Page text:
Thus, social media are not preventing youth suicide. Despite crying out for help, the desperate messages of disturbed youth are often ignored…or even “liked” or shared.
The Wrong Kind of Communication
However, could it be that social media are also one of the causes of youth suicide?
At first glance, it would appear that social media would not be a cause since, imperfect though they might be, the platforms at least provide for some communication with others.
However, it is the wrong kind of communication, since it tends to isolate individuals. Young people will immerse themselves on their smartphones for hours instead of seeking out live social interaction. Social media can form a vicious circle by both isolating and binding up participants in their web. They limit physical involvement with others, while expanding social validation in the form of superficial “likes,” friends and followings. It is the wrong kind of communication for youth at a time when they need intense affection, direction, and support.
A Spiritual Problem
The problem with social media is that it fails to address a spiritual need based on human nature. All human beings are social by nature. Everyone is destined to live in community by design, not accident.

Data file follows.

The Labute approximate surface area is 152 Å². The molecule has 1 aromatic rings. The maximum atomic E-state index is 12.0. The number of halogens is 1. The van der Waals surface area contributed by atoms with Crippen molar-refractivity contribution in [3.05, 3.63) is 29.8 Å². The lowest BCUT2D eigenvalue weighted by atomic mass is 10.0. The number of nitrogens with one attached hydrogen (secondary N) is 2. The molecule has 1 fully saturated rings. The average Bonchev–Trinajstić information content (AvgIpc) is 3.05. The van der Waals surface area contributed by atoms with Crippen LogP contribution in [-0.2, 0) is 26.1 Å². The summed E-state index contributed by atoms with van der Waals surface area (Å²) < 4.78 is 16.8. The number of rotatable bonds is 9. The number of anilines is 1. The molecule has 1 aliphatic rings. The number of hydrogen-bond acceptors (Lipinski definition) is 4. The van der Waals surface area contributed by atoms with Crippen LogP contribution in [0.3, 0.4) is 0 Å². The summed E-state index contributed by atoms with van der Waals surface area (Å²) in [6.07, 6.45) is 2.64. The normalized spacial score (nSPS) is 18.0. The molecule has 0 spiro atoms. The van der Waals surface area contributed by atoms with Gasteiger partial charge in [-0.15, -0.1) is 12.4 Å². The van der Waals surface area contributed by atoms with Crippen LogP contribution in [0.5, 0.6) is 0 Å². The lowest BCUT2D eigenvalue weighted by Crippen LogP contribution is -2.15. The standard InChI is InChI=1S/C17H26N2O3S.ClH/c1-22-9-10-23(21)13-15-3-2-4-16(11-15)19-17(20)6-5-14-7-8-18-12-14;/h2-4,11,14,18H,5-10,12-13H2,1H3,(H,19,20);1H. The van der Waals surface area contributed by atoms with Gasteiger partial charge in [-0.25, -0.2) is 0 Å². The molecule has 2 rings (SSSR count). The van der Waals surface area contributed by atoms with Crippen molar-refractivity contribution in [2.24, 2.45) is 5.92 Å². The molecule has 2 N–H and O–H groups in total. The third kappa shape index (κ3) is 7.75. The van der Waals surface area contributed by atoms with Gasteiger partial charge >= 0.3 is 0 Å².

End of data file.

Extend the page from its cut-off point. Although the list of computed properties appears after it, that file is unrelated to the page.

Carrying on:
There is a strong social instinct that is impossible to suppress. All human inclinations presuppose social life. All of the powers and capacities of the soul are directed toward community. Thus, the most important events of life are embedded in social institutions—religion, community, family—that allow individuals to develop their full potential. Individuals are contingent beings; they need others to confront life’s cruel hardships. The individual’s greatest joys come from knowing and loving other individuals.
Institutions like the family are intensely social, with constant contact between its members. Inside such communities, individuals find protection and the means to survive and prosper. They also find fulfillment by their contributions to society and the recognition of their qualities. Communities bind individuals and families together into an order that provides stability and purpose. They connect people to supernatural ends by assisting people in knowing, loving, and serving God.